17. 17. 17 A 21st century model • the creation, annotation, preservation and dissemination of such records pose new challenges in all these fields, as well as information and archival sciences and; • “above all, humans experience their own and other people’s languages viscerally and have differing stakes, purposes, goals and aspirations for language records and language documentation” Woodbury emphasises: • Diversity of goals, purposes and outcomes • Need for a theory of the documentary corpus • Need for accounts of individual project designs
  18. 18. 18 Need for meta-documentation (Austin 2013) • meta-documentation concerns the theory and practices of meta-data, data about the data being collected and analysed • metadata: • is needed for identification, management, retrieval of the data • provides the context and understanding of that data • carries those understandings into the future, and to others (and hence is important for archiving and preservation) • reflects knowledge and practices of data providers
  19. 19. 19 Metadata • defines and constrains audiences and usages for the data • all value-adding to recordings of events involves the creation of metadata – all annotations (transcriptions, translations, glosses, pos tagging, etc.) are metadata (Nathan and Austin 2004)
  20. 20. 20 Metadata gaps • recommendations for creating metadata for language documentation have been primarily influenced by library concepts (eg. Dublin Core), and key metadata notions have been interoperability, standardisation, discovery, and access (OLAC, EMELD, Farrar & Langendoen 2003). • the goals of language documentation mean this is not powerful enough and we need a theory of metadata, largely lacking until now • Nathan (2010): “meta-documentation is the documentation of your data itself, and the conditions (linguistic, social, physical, technical, historical, biographical) under which it was produced. Such meta-documentation should be as rich and appropriate as the documentary materials themselves”
  21. 21. 21 Missing meta-documentation categories • identity of stakeholders involved and their roles in the project • attitudes and ideologies of language consultants, both towards their languages and towards the documenter and documentation project • relationships with consultants and community • goals and methodology of researcher, including research methods and tools (see Lüpke 2010), corpus theorisation (Woodbury 2011), theoretical assumptions embedded in annotation (abbreviations, glosses), potential for revitalisation
  22. 22. 22 • biography of the project, including background knowledge and experience of the researcher and main consultants (eg. how much fieldwork the researcher had done at the beginning of the project and under what conditions, what training the researcher and consultants had received) • for funded projects, includes original grant application and any amendments, reports to the funder, email communications with the funder and/or any discussions with an archive (eg. reviews of sample data)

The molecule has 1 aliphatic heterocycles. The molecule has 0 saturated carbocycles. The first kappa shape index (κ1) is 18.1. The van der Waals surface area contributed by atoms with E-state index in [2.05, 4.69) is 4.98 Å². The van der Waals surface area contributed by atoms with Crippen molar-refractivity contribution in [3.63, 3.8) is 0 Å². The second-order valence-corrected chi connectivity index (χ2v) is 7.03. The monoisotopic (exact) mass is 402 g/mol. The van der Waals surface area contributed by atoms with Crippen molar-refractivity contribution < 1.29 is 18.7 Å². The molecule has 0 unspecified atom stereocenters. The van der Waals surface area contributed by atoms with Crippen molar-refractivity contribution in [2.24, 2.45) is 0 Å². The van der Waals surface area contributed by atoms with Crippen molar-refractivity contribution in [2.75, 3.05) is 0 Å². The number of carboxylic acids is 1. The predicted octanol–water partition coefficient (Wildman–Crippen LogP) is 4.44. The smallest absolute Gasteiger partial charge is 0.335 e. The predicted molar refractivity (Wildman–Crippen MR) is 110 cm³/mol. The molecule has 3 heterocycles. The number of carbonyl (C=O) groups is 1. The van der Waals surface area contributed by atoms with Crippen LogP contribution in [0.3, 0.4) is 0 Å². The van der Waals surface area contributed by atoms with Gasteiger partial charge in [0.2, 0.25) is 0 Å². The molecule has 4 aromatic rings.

23. 23. 23 Archiving in the 21st century • Two major approaches have emerged • ‘big data’ archiving • archiving inspired by social media models
  24. 24. 24 Big data archiving • e.g. MPI-Nijmegen • CLARIN, DARIAH, VLO • “integrated digital research environments that allow researchers to combine resources and tools from various sources in a seamless way” (Trilsbeek & Koenig 2013) • component metadata initiative (CIMDI) • mandatory to link each field to a concept definition in a central data category registry called ISOcat • goal of data mining and cross-corpus extraction, use of large scale computational linguistics tools
  25. 25. 25 Archive 2.0: social media models • traditionally archiving focussed heavily on preservation • however documentation often deals with highly sensitive topics (sacred stories, gossip) • needs powerful but flexible access management • transparency – ease of understanding • use positively – social networking model • access through relationships • relationships and sharing produce new opportunities • ELAR URCS system
  26. 26. 26 ELAR URCS system • e.g. Trevor Johnson Auslan deposit • Logged in user displays
  27. 27. 27 OAIS model OAIS archives define three types of ‘packages’ ingestion, archive, dissemination: Archive Dissemination afd_34 dfa dfadf fds fdafds afd_34 dfa dfadf fds fdafds afd_34 dfa dfadf fds fdafds afd_34 dfa dfadf fds fdafds afd_34 dfa dfadf fds fdafds IngestionProducers Designated communities
  28. 28. 28 ELAR archive 2.0 model
  29. 29. 29 Rethinking the archive model • progressive archiving – a challenge to whole approach of documentary linguistics • establish user account at beginning of project – users add and manage/update resources over time • user accounts show access and usage/downloads analytics – cf. Academia.edu
  30. 30. 30 “classical” archiving collect resources/data archive them Collect, process, publish Archive And hope that death does not intervene progressive archiving